The introduction of incentives such as entrepreneurs relief have resulted in business owners shifting their income around to minimise tax payments, rather than encouraging investment, according to research by the Institute for Fiscal Studies (IFS)
The IFS says its analysis of UK tax records shows that, in general, company owner-managers respond to changes in income taxes by adjusting how and when they take money out of their company and not by changing the amount of income they create or how much investment they do.
It claims the findings indicate many company owner-managers hold significant sums of cash in their companies in order to access lower capital gains tax (CGT) rates and thereby substantial tax savings. It also says business incomes, and therefore the benefits of lower taxes on such income, accrue disproportionately to those at the very top of the income distribution. According to the IFS, systematic retention of income within owner-managed companies is large, particularly for higher income individuals; this income is held as cash and equivalent assets, and is not associated with increased investment in business capital.
The think tank’s research indicates that company owner-managers are very responsive to taxes, citing the large number who report earning an income exactly equal to the higher rate threshold in income tax, along with the large reductions in taxable income following the introduction of the 50% additional rate and the withdrawal of the personal allowance above £100,000.
The IFS says that, in principle, these responses could reflect a higher rate of tax deterring real business activity, but states it could find no evidence of this. Instead, the responses to thresholds and policy changes are due to owner-managers changing the timing of when dividends are taken out of the company.
Owner-managers whose income fluctuates around the higher rate threshold choose when to withdraw income in order to smooth their taxable income across tax years and thereby avoid paying the higher rate when their incomes are temporarily high.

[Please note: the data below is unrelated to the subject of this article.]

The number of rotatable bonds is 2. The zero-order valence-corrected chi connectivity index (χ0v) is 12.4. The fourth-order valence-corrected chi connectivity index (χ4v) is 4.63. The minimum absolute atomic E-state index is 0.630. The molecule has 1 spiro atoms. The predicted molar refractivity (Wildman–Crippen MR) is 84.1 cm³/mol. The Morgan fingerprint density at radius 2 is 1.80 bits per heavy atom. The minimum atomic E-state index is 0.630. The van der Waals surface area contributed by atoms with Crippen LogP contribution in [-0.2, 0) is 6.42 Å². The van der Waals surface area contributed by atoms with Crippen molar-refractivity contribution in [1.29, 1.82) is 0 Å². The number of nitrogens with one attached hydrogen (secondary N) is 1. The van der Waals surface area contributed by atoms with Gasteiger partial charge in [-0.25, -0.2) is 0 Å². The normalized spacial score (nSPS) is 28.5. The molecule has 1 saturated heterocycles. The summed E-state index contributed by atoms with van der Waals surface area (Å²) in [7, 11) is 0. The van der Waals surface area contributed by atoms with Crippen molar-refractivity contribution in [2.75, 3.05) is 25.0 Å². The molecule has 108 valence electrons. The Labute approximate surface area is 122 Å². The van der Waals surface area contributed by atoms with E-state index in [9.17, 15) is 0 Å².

Company owner managers also enjoy significant tax savings by retaining income in their companies, often for long periods and until liquidation, in order to access entrepreneurs’ relief, which enables business owners to pay a reduced 10% rate of CGT on all gains on qualifying assets, rather than the standard 20% rate.
The IFS said it did not find any evidence that tax-motivated retention of profits translates into more investment in business capital; profits retained with companies are held as cash or other liquid assets.
The think tank points out that entrepreneurs' relief costs the government £2.4bn a year relative to taxing gains at the full CGT rate. This revenue cost would be even higher if calculated relative to taxing the income as dividends or labour income. The policy is also arguably unfair in that it favours those who are able to save their income within a company.
There is support for the IFS analysis from the Association of Accounting Technicians (AAT) which is calling on the government to scrap entrepreneurs relief and replace it with initiatives or reliefs that encourage business start-ups or scale-up activity.
Phil Hall, AAT head of public affairs & public policy, said that Entrepreneur’s Relief is ‘extremely expensive, misguided and ultimately ineffective [and] if the government is serious about wanting to encourage entrepreneurialism, committing this £3bn of relief to helping small British businesses to grow and prosper would be a far better investment for UK plc than encouraging business owners to do nothing more than sell-up.’
By Pat Sweet